Proactive Referral and Engagement (PRE)

The FSU Proactive Referral and Engagement (PRE) program reflects the unconquered spirit of our university by providing support to students experiencing academic challenge. We seek to help students before midterms each semester. This early period in the semester is the best time for students to improve their learning, recover their grades, and make informed decisions based on early performance.

We accomplish this work through various methods:

  1. Helping faculty and students identify when additional help may be needed
  2. Receiving referrals from faculty about students who need additional help
  3. Reaching out to offer students assistance in building academic skills (general or specific)

When instructors submit referrals through PRE, it indicates they care about the success of students and they believe individuals will benefit from the help provided. We encourage students to schedule a one-on-one help session with Dr. Samantha Nix to identify learning barriers and develop a plan. Dr. Nix will attempt to address students’ general academic needs, and may also refer students to academic departments, tutoring resources, or other student services for more specialized help.

 

FAQs

  • If you believe this is an emergency, please contact FSU Police Department at (850) 644-1234.
  • If this is not an emergency and your concern is related to one of the academic concerns below, send an email to Dr. Samantha Nix, Coordinator of the PRE Program at snix@fsu.edu or call her at (850) 645-4047. Online submission via classroom roster will be more readily available in Spring 2019. Students' academic concerns may include:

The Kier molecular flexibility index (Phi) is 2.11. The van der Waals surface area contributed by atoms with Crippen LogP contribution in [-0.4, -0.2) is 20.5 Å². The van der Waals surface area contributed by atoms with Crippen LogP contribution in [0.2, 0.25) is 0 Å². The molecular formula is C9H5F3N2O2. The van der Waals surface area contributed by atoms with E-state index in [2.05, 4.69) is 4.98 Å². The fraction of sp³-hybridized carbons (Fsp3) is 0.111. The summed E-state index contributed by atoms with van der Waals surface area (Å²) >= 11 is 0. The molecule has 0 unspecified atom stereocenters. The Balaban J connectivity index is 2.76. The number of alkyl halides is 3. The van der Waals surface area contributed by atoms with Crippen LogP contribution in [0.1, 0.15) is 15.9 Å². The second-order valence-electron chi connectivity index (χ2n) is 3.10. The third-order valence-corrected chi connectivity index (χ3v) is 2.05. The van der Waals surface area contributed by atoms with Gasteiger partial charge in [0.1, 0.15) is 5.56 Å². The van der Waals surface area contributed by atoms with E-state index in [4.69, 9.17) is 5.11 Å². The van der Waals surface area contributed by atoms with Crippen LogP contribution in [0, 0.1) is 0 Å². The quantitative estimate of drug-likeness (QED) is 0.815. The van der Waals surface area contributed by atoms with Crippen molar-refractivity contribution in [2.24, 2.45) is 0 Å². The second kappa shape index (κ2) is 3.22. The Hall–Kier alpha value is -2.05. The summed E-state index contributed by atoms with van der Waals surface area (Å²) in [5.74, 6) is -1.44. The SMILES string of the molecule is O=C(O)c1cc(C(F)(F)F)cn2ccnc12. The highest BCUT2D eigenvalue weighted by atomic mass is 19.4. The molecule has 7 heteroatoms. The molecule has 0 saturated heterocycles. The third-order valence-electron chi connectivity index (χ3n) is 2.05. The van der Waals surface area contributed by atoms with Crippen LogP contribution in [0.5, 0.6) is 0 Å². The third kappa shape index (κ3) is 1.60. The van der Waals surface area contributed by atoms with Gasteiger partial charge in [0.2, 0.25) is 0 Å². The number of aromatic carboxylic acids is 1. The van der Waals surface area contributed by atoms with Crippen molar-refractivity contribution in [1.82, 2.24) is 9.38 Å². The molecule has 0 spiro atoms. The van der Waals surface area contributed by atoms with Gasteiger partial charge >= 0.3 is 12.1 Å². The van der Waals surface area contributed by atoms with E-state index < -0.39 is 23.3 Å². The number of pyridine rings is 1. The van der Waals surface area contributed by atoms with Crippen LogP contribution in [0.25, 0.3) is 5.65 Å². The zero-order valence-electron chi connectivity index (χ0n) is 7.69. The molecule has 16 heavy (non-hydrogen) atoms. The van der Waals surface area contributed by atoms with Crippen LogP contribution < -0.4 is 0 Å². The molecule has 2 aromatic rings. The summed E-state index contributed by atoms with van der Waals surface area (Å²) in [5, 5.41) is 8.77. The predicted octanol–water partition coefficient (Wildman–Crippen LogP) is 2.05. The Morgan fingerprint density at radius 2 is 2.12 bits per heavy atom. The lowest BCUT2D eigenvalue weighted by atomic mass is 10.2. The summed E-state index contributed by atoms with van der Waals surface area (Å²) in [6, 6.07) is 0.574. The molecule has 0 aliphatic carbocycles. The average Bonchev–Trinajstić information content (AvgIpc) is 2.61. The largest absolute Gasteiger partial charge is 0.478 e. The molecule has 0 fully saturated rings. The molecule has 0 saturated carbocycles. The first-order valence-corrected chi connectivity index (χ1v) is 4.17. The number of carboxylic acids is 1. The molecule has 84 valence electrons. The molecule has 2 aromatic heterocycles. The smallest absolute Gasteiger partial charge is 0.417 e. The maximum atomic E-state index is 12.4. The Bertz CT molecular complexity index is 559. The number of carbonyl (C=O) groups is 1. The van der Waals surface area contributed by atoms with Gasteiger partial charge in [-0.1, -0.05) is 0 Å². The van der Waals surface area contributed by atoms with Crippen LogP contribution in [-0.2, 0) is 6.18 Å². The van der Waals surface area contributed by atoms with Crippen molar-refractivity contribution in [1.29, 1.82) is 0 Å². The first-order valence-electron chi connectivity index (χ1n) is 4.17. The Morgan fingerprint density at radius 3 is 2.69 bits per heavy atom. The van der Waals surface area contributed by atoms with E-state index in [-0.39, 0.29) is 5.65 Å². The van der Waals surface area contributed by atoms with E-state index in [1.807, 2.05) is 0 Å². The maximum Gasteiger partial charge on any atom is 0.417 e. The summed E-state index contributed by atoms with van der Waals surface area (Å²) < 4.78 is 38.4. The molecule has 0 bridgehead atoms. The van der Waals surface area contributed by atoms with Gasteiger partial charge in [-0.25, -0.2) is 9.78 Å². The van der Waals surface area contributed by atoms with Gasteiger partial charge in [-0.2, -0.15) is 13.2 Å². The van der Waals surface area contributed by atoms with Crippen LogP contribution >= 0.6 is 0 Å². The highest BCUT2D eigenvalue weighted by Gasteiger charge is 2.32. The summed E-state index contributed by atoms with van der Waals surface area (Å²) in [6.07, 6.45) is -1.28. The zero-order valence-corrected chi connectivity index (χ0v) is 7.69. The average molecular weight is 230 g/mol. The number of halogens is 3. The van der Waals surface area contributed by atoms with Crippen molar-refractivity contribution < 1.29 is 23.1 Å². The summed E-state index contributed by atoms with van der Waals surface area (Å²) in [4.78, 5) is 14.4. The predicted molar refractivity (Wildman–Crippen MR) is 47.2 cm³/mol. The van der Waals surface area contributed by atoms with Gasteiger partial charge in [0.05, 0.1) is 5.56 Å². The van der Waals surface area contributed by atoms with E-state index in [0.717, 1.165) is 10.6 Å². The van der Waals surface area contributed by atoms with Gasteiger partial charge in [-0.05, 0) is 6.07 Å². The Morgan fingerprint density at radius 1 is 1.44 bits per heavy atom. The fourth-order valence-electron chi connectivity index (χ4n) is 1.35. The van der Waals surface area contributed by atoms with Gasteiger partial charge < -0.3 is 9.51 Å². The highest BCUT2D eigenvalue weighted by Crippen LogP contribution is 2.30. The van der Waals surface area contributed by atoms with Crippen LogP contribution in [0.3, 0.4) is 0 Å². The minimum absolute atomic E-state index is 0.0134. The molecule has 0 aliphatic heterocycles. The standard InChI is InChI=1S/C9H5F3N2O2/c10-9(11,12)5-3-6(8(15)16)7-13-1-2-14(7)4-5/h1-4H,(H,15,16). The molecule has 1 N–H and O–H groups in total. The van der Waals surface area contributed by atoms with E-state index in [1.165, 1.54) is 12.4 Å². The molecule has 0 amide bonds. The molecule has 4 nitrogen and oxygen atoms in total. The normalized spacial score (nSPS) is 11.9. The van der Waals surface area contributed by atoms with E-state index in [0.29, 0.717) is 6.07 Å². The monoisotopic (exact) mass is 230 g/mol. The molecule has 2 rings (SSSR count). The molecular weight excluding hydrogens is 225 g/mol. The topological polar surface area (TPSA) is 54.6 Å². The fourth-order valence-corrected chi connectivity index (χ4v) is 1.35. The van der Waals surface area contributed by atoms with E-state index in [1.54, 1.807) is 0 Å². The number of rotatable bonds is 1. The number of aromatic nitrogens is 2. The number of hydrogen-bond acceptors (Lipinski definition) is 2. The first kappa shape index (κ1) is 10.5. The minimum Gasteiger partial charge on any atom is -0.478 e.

• Class attendance
    • Class participation
    • Concerns about motivation
    • Financial concerns
    • Missing/late assignments
    • Needs assistance building writing skills
    • Needs assistance building quantitative skills
    • Needs assistance building study skills
    • Poor assignment/test grade
    • Disruptive/unusual behavior
    • Other academic concern
  • If this is not an emergency and not an academic concern, use report.fsu.edu.
  • You can submit a student referral based on one (or more) of the academic concerns below by sending an email to Dr. Samantha Nix, Coordinator of the PRE Program at snix@fsu.edu or call her at (850) 645-4047.
    • Class attendance
    • Class participation
    • Concerns about motivation
    • Financial concerns
    • Missing/late assignments
    • Needs assistance building writing skills
    • Needs assistance building quantitative skills
    • Needs assistance building study skills
    • Poor assignment/test grade
    • Disruptive/unusual behavior
    • Other academic concern

Yes, the Family Educational Rights and Privacy Act (FERPA) explicitly allows university officials the right to share data with other university officials, without the student’s permission, when there is legitimate educational interest, e.g., performing their official job functions. The PRE program was developed with the support of the Office of the Provost and Executive President for Academic Affairs to provide support to students pursuing their educational goals. For more information about FERPA from a faculty/staff perspective, see this web page.

Student privacy is very important to the PRE program. Students have a right to refuse contact from PRE program staff. We inform students of their agency in the syllabus statement, classroom presentations, and correspondence with students. In addition, only program staff who have signed the FSU Confidentiality Agreement and received training and monitored access to student records will review PRE data from instructors.

    • Research on similar programs at other institutions indicates that they can improve student success. An estimated 93% of postsecondary institutions have programs like PRE, often called “early alert” or “early warning,” (Barefoot, Griffin, & Koch, 2012). Students who receive help as a result of a referral tend to have higher end-of-course grades and are more likely to be in good academic standing compared to peers that did not receive help as a result of a referral (Tampke & Flanders, n.d.; Tampke, 2009; Tampke, 2012).
    • References
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